Old n' Busted: 40M covered by the #ACA. New Hotness: 45M covered by the ACA.

Last spring, I noted that total enrollment in healthcare policies either specifically created by or expanded to more people by the Affordable Care Act had broken 40 million Americans:

Across these 19 states alone, ACA Medicaid expansion enrollment is up 788,245 people since last March, or 6.7% overall. If you remove Missouri and Oklahoma, it's still up 4.28% since then, and again, this is still as much as 8 months out of date depending on the state. Assuming Illinois is wrong, removing it as well puts expansion enrollment up 5.4% since last March.

Assuming these states are representative, it's safe to assume that Medicaid expansion is up at least 4.3% nationally since March 2022, or around an additional 960,000 people. If you go with the higher end estimate (+5.4%), it would be up over 1.2 million nationally.

That puts the grand total at somewhere between 39.9 - 40.1 million people with ACA-enabled healthcare covered nationally.

After Congressman Jim Clyburn tweeted out praise for the  21 million Americans now being insured under the ACA under the Biden Administration the other day, I figured that it'd be a good time to take another look at where things stand for ACA enrollment overall.

Last week I noted that CMS had released a new effectuated ACA exchange enrollment report touting a record-breaking 20.8 million Americans enrolled in active exchange-based Qualified Health Plans (QHPs) as of Feburary 2024, which is presumably where Rep. Clyburn's number comes from. Fair enough; the exact total was 20,777,786.

However, there's still two other big numbers missing from that figure: Basic Health Plan (BHP) enrollees and ACA Medicaid expansion.

As of May 2024, New York State of Health reported 1,368,234 enrollees in their Essential Plan (NY's name for their BHP program). Meanwhile, Minnesota is reporting 100,199 enrollees in MinnesotaCare as of July.

That brings the total up to 22,246,219 people so far.

Next, we need to add Medicaid Expansion enrollees.

The most recent official Medicaid/CHIP enrollment data available for all states comes from the monthly Medicaid & CHIP Enrollment Trend Snapshot reports via CMS. The most recent of these is from March 2024, which isn't too out of date...except that these reports (as well as the raw determinations / enrollment data which they're based on) don't separate out "Group VIII" (ACA Medicaid Expansion) enrollees, making them useless for my purpose today.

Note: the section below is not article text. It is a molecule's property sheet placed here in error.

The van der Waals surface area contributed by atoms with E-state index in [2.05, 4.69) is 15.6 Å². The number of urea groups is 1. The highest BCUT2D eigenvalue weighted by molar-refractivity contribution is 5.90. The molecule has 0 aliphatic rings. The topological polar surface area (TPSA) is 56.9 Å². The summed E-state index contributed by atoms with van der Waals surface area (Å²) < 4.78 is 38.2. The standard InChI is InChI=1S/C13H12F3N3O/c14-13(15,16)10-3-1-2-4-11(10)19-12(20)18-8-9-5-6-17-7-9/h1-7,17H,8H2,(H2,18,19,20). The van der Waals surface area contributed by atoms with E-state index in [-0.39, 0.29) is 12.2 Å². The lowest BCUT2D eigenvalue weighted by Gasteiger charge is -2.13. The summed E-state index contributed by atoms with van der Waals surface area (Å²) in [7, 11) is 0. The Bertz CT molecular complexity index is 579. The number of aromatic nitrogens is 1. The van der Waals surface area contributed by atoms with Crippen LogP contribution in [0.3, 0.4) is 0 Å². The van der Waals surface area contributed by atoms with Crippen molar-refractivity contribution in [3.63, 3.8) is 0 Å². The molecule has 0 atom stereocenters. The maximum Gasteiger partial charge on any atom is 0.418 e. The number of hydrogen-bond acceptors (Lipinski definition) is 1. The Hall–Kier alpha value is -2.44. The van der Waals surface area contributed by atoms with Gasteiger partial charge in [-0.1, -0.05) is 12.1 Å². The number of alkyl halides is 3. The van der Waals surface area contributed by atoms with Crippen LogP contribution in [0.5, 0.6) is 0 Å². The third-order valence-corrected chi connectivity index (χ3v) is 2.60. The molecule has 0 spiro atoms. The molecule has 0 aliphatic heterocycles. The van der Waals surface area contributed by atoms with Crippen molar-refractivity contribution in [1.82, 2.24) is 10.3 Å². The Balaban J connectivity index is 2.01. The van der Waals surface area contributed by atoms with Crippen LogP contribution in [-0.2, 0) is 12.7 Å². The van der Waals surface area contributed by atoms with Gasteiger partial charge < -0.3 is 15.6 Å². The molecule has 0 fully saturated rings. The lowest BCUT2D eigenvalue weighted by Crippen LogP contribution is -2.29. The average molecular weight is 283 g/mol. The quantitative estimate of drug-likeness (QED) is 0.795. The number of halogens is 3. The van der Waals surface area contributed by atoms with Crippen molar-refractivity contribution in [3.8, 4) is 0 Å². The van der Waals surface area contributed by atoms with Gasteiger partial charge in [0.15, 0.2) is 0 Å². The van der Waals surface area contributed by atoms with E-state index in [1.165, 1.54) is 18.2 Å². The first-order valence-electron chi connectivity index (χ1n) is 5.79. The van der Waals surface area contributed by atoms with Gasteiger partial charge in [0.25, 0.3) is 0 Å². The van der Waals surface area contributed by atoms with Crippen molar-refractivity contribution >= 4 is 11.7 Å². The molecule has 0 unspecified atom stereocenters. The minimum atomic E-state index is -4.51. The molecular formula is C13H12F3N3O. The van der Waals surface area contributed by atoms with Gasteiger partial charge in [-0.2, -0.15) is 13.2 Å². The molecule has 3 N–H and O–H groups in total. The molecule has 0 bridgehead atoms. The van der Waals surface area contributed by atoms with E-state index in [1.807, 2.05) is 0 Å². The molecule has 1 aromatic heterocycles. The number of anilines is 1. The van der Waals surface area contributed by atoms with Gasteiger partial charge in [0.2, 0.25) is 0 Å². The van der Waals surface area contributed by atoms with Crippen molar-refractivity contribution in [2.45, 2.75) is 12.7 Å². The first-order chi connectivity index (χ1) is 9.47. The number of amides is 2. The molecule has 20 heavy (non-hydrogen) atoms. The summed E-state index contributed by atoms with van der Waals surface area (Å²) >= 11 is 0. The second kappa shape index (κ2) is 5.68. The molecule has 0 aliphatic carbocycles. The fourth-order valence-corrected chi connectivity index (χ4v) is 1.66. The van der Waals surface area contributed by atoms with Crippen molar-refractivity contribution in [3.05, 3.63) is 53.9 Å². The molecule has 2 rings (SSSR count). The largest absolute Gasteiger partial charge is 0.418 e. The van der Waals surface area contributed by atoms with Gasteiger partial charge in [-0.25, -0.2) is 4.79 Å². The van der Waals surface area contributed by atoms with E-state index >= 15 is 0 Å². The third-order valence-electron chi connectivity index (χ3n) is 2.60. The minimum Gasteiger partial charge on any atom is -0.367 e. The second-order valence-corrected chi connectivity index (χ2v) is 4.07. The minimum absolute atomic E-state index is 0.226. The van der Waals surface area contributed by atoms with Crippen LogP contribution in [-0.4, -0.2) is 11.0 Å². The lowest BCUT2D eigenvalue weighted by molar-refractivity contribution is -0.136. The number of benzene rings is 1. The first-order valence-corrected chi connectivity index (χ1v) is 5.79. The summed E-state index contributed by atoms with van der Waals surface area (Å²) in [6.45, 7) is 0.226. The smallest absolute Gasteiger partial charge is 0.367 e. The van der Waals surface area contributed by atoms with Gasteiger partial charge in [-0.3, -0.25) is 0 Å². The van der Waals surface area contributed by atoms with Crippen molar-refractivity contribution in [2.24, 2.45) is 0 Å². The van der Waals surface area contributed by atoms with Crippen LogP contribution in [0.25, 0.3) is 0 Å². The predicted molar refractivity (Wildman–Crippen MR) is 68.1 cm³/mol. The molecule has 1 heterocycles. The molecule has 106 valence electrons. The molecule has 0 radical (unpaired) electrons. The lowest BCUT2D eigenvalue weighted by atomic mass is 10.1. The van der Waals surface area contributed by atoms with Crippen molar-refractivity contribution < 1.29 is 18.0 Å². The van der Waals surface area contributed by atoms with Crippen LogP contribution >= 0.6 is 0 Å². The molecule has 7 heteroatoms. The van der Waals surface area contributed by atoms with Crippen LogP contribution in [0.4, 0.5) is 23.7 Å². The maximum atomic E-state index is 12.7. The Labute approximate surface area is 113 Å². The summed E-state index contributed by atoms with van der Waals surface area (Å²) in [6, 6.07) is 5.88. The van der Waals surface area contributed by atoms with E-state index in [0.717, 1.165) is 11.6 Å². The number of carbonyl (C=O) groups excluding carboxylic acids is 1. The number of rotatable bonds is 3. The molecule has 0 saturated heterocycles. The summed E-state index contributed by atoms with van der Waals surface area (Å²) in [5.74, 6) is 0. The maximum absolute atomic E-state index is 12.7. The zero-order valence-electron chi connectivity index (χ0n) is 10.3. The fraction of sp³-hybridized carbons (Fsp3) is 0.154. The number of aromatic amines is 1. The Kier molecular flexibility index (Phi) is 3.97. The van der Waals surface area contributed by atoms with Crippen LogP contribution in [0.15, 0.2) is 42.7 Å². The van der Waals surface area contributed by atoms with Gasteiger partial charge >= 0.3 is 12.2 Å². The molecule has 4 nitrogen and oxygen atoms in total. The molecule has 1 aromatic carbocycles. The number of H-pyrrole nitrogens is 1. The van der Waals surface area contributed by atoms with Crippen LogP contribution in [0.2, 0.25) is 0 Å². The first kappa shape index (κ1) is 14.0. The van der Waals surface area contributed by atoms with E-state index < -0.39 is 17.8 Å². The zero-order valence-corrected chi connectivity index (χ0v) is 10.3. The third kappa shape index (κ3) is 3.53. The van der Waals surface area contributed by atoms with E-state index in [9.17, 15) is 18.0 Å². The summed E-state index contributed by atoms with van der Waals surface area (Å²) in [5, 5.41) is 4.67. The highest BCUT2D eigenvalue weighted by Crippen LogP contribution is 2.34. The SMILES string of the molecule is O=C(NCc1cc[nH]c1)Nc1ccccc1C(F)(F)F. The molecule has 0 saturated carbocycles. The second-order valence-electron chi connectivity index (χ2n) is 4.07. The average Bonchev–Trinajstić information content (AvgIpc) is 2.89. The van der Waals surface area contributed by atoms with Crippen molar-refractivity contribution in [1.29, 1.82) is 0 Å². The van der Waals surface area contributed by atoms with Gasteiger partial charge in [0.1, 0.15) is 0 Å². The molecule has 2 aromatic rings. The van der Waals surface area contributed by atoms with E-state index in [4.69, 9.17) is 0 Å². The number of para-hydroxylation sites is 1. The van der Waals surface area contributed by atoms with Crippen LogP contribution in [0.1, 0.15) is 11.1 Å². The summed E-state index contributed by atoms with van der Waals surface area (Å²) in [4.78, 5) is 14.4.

For that, the most comprehensive data comes from the quarterly Medicaid & Budget Expenditure System (MBES) reports, which separate out VIII Group enrollees, and even breaks those out between those newly eligible for Medicaid specifically due to ACA expansion as well as those who would have already been eligible for Medicaid prior to the ACA but who enrolled thanks to the ACA dramatically streamlining the enrollment process.

The only problem here is that the MBES reports only run through September 2023, at which point the national ACA expansion total stood at 23,225,220.

We're up to 45,471,439 Americans with ACA coverage.

Here's where things get a bit fuzzy. The BHP data is about as up to date as you can reasonably expect, but the exchange QHPs are still 5 months out of date and Medicaid expansion data is 9 months old. Normally that wouldn't make too much of a difference but with the ongoing Unwinding process the needle has probably moved a bit:

  • Medicaid expansion in most states has likely dropped by several hundred thousand since September due to Unwinding

If you assume NC's expansion has effectively cancelled out Medicaid enrollment reductions in every other state since last fall, it still places the grand total at somewhere north of 45.4 MILLION Americans with ACA-enabled healthcare coverage.

I should also note that there's likely another 2 - 3 million people enrolled in OFF-exchange individual market Qualified Health Plans, all of which are unsubsidized. You can argue as to whether or not these should "count" as being "ACA-enabled coverage" since the individual market already existed prior to the ACA, but the ACA required that these medical policies be significantly improved in terms of comprehensiveness and to have the same regulations as exchange-based policies including guaranteed issue, community rating, removal of annual/lifetime limits, maximum out-of-pocket cost caps and so forth.

If you count these, that puts the grand total of "ACA healthcare coverage" at somewhere around 47 million or so.

It's also worth noting that when you include all three categories, 14 years after it was signed into law by President Obama, the Affordable Care Act is now in the same ballpark as Medicare and Medicaid in terms of total healthcare coverage share of the population:

  • ACA exchange QHPs + BHPs + Medicaid expansion combined cover around 45.5 million Americans, or perhaps 47 million with off-exchange QHP enrollees included.